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Other namesOrchiditis

Orchitis is inflammation of the testicles.[1] It can also involve swelling, pains and frequent infection, particularly of the epididymis, as in epididymitis. The term is from the Ancient Greek ὄρχις meaning "testicle"; same root as orchid.

Signs and symptoms[edit]

Symptoms of orchitis are similar to those of testicular torsion. These can include:[citation needed]


Orchitis can be related to epididymitis infection that has spread to the testicles (then called "epididymo-orchitis"), sometimes caused by the sexually transmitted infections chlamydia and gonorrhea. It has also been reported in cases of males infected with brucellosis.[2] Orchitis can also be seen during active mumps, particularly in adolescent boys.[citation needed]

Ischemic orchitis may result from damage to the blood vessels of the spermatic cord during inguinal herniorrhaphy, and may in the worst event lead to testicular atrophy.[3]


Doppler ultrasound of the scrotum, in the axial plane, showing orchitis (as part of epididymo-orchitis) as hypoechogenic and slightly heterogenic left testicular tissue (right in image), with an increased blood flow. There is also swelling of peritesticular tissue.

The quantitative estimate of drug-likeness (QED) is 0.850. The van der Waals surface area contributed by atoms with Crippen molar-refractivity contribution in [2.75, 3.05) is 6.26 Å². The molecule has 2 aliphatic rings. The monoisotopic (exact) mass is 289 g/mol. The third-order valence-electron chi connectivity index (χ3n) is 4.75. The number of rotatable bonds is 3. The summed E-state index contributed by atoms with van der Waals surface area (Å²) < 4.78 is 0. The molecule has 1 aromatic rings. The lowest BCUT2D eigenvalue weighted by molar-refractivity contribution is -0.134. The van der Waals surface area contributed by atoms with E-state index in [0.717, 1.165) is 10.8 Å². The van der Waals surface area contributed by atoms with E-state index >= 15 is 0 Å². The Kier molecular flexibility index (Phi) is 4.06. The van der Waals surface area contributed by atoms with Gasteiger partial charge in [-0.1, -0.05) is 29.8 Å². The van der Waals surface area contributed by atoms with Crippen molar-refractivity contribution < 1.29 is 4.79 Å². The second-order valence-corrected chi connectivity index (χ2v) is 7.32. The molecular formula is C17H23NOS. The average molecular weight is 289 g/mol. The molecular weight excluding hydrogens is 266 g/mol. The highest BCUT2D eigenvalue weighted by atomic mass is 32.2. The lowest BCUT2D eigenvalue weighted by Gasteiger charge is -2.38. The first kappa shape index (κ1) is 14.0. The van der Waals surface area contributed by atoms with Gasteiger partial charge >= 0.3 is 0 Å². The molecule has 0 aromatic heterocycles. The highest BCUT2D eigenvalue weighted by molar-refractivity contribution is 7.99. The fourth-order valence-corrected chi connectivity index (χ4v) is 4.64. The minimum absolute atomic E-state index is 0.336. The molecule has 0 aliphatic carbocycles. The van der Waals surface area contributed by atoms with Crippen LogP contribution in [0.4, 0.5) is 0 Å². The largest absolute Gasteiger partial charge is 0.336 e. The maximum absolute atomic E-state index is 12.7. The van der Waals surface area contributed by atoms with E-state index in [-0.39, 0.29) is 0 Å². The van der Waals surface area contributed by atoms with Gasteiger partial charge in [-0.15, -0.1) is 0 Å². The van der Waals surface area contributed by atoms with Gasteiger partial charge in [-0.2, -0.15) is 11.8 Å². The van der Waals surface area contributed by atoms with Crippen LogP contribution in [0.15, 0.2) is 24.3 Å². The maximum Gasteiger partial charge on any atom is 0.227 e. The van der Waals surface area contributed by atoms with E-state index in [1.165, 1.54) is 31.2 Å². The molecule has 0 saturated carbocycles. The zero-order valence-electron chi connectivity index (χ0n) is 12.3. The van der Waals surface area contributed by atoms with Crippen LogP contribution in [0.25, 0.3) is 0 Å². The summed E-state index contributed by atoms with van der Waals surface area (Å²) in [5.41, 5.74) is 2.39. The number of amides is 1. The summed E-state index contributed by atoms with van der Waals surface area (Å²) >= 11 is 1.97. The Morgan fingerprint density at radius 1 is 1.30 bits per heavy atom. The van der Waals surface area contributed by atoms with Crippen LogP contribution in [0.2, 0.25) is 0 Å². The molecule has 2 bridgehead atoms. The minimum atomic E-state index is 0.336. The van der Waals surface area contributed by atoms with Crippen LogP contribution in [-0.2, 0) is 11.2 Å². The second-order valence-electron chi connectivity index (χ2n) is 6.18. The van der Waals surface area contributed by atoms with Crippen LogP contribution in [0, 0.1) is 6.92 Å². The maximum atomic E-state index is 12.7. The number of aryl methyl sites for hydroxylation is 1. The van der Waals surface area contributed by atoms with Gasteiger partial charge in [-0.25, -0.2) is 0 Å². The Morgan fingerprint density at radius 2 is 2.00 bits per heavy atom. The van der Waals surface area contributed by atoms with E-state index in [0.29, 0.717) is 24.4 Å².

• Blood – ESR high
  • Urine – Cultural & Sensitivity test
  • Ultrasound scanning


In most cases where orchitis is caused by epididymitis, treatment is an oral antibiotic such as cefalexin or ciprofloxacin until infection clears up. In both causes non-steroidal anti-inflammatory drugs such as naproxen or ibuprofen are recommended to relieve pain. Sometimes stronger pain medications in the opiate category are called for and are frequently prescribed by experienced emergency department physicians.[citation needed]

Other animals[edit]

Orchitis is not rare in bulls and rams.[citation needed] It has also been described in roosters.[4]


  1. ^ "orchitis" at Dorland's Medical Dictionary
  2. ^ Brucellosis in Humans and Animals World Health Organization Publication number WHO/CDS/EPR/2006.7 [1][page needed]
  3. ^ Simons MP, Aufenacker T, Bay-Nielsen M, et al. (August 2009). "European Hernia Society guidelines on the treatment of inguinal hernia in adult patients". Hernia. 13 (4): 343–403. doi:10.1007/s10029-009-0529-7. PMC 2719730. PMID 19636493.
  4. ^ Monleon R, Martin MP, John Barnes H (December 2008). "Bacterial orchitis and epididymo-orchitis in broiler breeders". Avian Pathology. 37 (6): 613–7. doi:10.1080/03079450802499134. PMID 19023758. S2CID 41011955.

Further reading[edit]

External links[edit]